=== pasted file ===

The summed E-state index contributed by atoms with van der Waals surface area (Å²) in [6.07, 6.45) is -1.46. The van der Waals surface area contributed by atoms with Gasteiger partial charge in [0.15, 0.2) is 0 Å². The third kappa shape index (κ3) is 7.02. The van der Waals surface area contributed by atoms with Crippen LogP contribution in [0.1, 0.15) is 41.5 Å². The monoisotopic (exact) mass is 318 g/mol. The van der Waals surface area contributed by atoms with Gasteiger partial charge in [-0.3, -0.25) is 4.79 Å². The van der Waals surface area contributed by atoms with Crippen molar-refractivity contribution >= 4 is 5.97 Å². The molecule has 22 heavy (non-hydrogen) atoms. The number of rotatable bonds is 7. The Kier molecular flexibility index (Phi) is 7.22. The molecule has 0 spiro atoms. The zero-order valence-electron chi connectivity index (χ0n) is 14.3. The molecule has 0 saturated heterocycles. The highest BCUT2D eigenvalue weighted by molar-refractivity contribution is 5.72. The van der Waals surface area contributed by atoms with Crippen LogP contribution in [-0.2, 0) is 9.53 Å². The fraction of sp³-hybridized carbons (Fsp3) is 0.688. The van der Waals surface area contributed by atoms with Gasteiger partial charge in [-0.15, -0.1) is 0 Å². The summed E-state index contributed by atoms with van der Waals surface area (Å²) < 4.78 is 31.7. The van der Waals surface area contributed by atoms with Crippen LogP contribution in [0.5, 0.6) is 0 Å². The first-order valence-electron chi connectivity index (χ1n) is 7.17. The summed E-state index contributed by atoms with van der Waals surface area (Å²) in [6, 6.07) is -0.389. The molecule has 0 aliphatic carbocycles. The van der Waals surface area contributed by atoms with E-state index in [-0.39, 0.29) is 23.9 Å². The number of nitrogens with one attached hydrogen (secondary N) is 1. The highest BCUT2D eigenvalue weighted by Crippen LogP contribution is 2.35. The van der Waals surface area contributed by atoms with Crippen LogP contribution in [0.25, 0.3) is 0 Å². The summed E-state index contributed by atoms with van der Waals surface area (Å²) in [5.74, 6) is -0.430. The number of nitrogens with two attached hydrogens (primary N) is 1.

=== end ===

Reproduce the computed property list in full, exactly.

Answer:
The summed E-state index contributed by atoms with van der Waals surface area (Å²) in [6.07, 6.45) is -1.46. The van der Waals surface area contributed by atoms with Gasteiger partial charge in [0.15, 0.2) is 0 Å². The third kappa shape index (κ3) is 7.02. The van der Waals surface area contributed by atoms with Crippen LogP contribution in [0.1, 0.15) is 41.5 Å². The monoisotopic (exact) mass is 318 g/mol. The van der Waals surface area contributed by atoms with Gasteiger partial charge in [-0.3, -0.25) is 4.79 Å². The van der Waals surface area contributed by atoms with Crippen molar-refractivity contribution >= 4 is 5.97 Å². The molecule has 22 heavy (non-hydrogen) atoms. The number of rotatable bonds is 7. The Kier molecular flexibility index (Phi) is 7.22. The molecule has 0 spiro atoms. The zero-order valence-electron chi connectivity index (χ0n) is 14.3. The molecule has 0 saturated heterocycles. The highest BCUT2D eigenvalue weighted by molar-refractivity contribution is 5.72. The van der Waals surface area contributed by atoms with Crippen LogP contribution in [-0.2, 0) is 9.53 Å². The fraction of sp³-hybridized carbons (Fsp3) is 0.688. The van der Waals surface area contributed by atoms with Gasteiger partial charge in [-0.15, -0.1) is 0 Å². The summed E-state index contributed by atoms with van der Waals surface area (Å²) < 4.78 is 31.7. The van der Waals surface area contributed by atoms with Crippen LogP contribution in [0.5, 0.6) is 0 Å². The first-order valence-electron chi connectivity index (χ1n) is 7.17. The summed E-state index contributed by atoms with van der Waals surface area (Å²) in [6, 6.07) is -0.389. The molecule has 0 aliphatic carbocycles. The van der Waals surface area contributed by atoms with E-state index in [-0.39, 0.29) is 23.9 Å². The number of nitrogens with one attached hydrogen (secondary N) is 1. The highest BCUT2D eigenvalue weighted by Crippen LogP contribution is 2.35. The van der Waals surface area contributed by atoms with Crippen LogP contribution in [0.25, 0.3) is 0 Å². The summed E-state index contributed by atoms with van der Waals surface area (Å²) in [5.74, 6) is -0.430. The number of nitrogens with two attached hydrogens (primary N) is 1.